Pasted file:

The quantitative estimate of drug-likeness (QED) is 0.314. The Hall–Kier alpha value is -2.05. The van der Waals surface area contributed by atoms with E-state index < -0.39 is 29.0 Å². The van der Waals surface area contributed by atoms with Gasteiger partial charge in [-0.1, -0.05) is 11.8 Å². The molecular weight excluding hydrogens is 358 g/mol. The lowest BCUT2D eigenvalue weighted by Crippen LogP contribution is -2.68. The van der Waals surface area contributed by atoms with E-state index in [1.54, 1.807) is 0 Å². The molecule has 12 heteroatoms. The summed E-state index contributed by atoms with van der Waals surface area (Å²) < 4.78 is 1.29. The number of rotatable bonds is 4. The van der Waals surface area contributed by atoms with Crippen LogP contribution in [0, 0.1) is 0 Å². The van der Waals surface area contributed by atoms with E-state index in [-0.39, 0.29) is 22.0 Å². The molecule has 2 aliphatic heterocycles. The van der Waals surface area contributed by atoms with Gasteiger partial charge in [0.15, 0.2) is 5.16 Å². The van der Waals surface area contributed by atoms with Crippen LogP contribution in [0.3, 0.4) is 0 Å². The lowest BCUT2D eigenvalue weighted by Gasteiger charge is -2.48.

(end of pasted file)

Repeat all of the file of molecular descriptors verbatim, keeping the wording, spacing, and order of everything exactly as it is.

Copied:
The quantitative estimate of drug-likeness (QED) is 0.314. The Hall–Kier alpha value is -2.05. The van der Waals surface area contributed by atoms with E-state index < -0.39 is 29.0 Å². The van der Waals surface area contributed by atoms with Gasteiger partial charge in [-0.1, -0.05) is 11.8 Å². The molecular weight excluding hydrogens is 358 g/mol. The lowest BCUT2D eigenvalue weighted by Crippen LogP contribution is -2.68. The van der Waals surface area contributed by atoms with E-state index in [1.54, 1.807) is 0 Å². The molecule has 12 heteroatoms. The summed E-state index contributed by atoms with van der Waals surface area (Å²) < 4.78 is 1.29. The number of rotatable bonds is 4. The van der Waals surface area contributed by atoms with Crippen LogP contribution in [0, 0.1) is 0 Å². The van der Waals surface area contributed by atoms with E-state index in [-0.39, 0.29) is 22.0 Å². The molecule has 2 aliphatic heterocycles. The van der Waals surface area contributed by atoms with Gasteiger partial charge in [0.15, 0.2) is 5.16 Å². The van der Waals surface area contributed by atoms with Crippen LogP contribution in [0.3, 0.4) is 0 Å². The lowest BCUT2D eigenvalue weighted by Gasteiger charge is -2.48.